The mitochondrial outer membrane plays a crucial role in the biogenesis, inheritance and dynamics of the organelle and forms the functional and signaling link between mitochondria and the rest of the eukaryotic cell. This membrane contains a diverse set of proteins that are synthesized in the cytosol and harbor signals that are essential for their subsequent import into mitochondria. We investigate the molecular mechanisms by which the various mitochondrial outer membrane proteins are targeted to mitochondria, inserted into the outer membrane and assembled into functional complexes within the membrane. In addition, we study the mechanisms and components that regulate lipids homeostasis in mitochondria. For our studies we use both yeast and mammalian tissue cultures as experimental systems.
- Biogenesis of mitochondrial and bacterial β-barrel proteins
- Cytosolic factors that mediate targeting of mitochondrial precursor proteins
- Membrane integration of mitochondrial outer membrane helical proteins
- Lipid homeostasis in mitochondria
- we investigate several regulators of apoptosis and alternate cell death modes,
- characterize cellular senescence as a tumor suppressor and immune-modulatory mechanism,
- explore new regulators of transcription factor NF-κB,
- study the involvement of stress pathways in the reprogramming of differentiated cells to induced pluripotent stem cells,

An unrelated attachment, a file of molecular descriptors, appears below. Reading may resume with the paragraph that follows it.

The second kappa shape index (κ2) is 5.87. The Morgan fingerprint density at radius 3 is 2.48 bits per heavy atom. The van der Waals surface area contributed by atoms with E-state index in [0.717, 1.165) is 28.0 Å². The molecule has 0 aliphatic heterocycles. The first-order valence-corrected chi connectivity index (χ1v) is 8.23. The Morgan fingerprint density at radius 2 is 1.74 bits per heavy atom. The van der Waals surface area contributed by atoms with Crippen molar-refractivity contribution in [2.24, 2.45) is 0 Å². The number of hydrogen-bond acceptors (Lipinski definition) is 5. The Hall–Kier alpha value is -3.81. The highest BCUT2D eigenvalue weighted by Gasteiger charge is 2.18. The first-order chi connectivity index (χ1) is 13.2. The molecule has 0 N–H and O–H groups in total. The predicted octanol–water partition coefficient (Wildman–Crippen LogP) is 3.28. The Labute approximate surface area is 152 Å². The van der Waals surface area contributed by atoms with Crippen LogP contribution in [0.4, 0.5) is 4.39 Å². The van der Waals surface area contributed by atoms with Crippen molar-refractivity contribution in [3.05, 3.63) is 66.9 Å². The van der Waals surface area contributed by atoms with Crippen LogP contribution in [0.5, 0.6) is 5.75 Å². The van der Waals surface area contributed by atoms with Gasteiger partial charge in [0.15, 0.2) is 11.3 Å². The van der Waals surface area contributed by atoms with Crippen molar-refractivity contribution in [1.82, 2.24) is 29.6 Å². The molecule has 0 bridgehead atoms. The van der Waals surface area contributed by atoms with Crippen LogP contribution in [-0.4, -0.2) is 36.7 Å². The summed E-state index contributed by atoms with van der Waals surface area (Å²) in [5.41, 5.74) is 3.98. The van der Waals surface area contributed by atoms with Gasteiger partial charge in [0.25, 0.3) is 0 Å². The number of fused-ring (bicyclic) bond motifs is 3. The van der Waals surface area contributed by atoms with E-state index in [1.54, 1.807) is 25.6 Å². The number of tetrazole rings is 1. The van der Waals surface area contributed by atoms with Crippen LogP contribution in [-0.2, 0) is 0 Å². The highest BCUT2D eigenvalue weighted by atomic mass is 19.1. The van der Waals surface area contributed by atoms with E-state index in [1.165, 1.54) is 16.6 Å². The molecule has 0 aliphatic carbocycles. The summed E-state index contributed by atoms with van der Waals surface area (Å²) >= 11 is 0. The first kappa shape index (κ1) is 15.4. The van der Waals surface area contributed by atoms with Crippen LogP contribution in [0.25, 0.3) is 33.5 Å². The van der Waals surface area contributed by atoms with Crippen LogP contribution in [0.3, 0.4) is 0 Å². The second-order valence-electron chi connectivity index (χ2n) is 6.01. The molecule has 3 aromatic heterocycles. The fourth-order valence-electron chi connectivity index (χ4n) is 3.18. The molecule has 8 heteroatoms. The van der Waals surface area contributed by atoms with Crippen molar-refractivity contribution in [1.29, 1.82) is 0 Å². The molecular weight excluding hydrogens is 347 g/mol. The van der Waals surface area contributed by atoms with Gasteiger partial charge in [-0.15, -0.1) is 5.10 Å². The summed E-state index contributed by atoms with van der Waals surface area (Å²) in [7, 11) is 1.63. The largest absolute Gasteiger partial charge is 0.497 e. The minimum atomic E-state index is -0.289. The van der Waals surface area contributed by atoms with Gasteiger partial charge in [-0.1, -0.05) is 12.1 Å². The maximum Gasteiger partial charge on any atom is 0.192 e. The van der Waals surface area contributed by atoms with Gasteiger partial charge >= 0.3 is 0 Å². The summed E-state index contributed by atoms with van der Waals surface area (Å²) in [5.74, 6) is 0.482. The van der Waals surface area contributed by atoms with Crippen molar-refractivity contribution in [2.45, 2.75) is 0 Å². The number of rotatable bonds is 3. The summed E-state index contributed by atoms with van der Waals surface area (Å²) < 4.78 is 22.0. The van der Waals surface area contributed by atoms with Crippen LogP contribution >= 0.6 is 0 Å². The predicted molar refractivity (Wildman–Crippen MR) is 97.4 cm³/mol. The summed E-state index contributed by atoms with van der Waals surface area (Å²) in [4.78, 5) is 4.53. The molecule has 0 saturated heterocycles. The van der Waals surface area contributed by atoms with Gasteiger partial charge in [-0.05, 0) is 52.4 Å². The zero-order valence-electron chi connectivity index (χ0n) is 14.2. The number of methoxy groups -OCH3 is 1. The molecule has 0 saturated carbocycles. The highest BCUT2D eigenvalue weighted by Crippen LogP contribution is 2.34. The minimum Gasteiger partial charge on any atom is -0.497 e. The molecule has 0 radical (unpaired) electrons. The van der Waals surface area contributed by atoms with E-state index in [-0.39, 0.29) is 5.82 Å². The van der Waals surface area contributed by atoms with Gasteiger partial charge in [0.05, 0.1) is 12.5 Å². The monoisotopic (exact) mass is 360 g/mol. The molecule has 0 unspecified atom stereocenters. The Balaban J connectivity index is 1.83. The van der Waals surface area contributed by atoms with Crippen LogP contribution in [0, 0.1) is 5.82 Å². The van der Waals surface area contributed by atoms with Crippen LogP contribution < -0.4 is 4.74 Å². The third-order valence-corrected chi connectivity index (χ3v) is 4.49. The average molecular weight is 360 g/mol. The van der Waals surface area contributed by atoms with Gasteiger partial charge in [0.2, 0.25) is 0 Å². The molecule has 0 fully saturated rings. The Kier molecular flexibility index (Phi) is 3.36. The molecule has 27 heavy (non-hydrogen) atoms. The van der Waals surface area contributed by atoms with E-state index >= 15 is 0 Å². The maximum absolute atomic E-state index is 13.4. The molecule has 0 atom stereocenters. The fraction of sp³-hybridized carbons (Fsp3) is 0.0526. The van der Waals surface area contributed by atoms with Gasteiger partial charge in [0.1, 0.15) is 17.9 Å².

- elucidate the correlation between DNA damage, DNA repair, stem cell differentiation and cell death,
- conduct translational projects using novel biomarkers of cell death and senescence for monitoring anticancer treatment and tissue damage.
All eukaryotes organize their genomes in the form of chromatin, a complex of DNA and dedicated packing proteins, so-called histones. In addition to compacting DNA, chromatin regulates the activity of encoded genes through posttranslational modifications of the histone proteins. Deciphering the complex crosstalk between histone modifications and gene activity represents a central challenge for biomedical science. Our group is developing and using chemical tools to study the physiological function of posttranslational histone modifications. To this end we combine methods from chemistry, biochemistry and molecular biology to probe a wide range of chromatin factors including chromatin binding proteins and histone-modifying enzymes.
Nucleic acids are fantastic molecules. Due to their unique base pairing properties, hybridization between nucleic acids is highly predictable and thus rationally programmable. We develop artifical, RNA-guided machines with the intention to create practical tools for the study and control of basic biochemical processes like RNA processing, translation, or epitranscriptomics. To achieve our goals, we combine chemistry with biotechnology and create tools that we optimize for application inside cells and living organisms.
In our lab, we answer questions in fundamental and translational immunology using systems biology tools. Our goal is to understand how the immune system fights cancer and infections and what happens when it is forced to battle both at the same time. The Systems Immunology Lab provides a nurturing environment for students to explore and grow their interests and abilities. We aim to help students become confident, creative, and independent researchers and thinkers. Our lab brings together members with diverse expertise, including immunology, cancer, epigenomics, and computational biology.
Learn more on our LabWebsite